UBC Theses and Dissertations

UBC Theses Logo

UBC Theses and Dissertations

Astrophysics with white dwarfs Kalirai, Jasonjot Singh 2003

Your browser doesn't seem to have a PDF viewer, please download the PDF to view this item.

Item Metadata

Download

Media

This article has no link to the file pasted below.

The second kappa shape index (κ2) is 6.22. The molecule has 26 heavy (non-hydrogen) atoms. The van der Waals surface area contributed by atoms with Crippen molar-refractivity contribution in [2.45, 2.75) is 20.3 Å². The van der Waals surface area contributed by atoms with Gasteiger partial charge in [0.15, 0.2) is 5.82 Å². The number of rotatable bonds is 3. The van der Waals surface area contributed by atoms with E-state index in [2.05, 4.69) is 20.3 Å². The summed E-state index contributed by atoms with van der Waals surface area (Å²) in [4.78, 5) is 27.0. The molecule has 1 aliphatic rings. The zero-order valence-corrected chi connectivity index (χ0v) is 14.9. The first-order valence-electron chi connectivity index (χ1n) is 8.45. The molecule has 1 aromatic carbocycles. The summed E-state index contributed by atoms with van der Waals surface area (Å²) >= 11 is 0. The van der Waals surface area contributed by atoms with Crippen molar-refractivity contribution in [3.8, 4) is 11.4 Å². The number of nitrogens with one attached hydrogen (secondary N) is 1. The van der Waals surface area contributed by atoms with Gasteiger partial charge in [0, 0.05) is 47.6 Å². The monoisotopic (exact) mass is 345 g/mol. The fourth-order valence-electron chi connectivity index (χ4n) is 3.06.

831-ubc_2004-994325.pdf [ 11.73MB ]
Metadata
JSON: 831-1.0085128.json
JSON-LD: 831-1.0085128-ld.json
RDF/XML (Pretty): 831-1.0085128-rdf.xml
RDF/JSON: 831-1.0085128-rdf.json
Turtle: 831-1.0085128-turtle.txt
N-Triples: 831-1.0085128-rdf-ntriples.txt
Original Record: 831-1.0085128-source.json
Full Text
831-1.0085128-fulltext.txt
Citation
831-1.0085128.ris

Full Text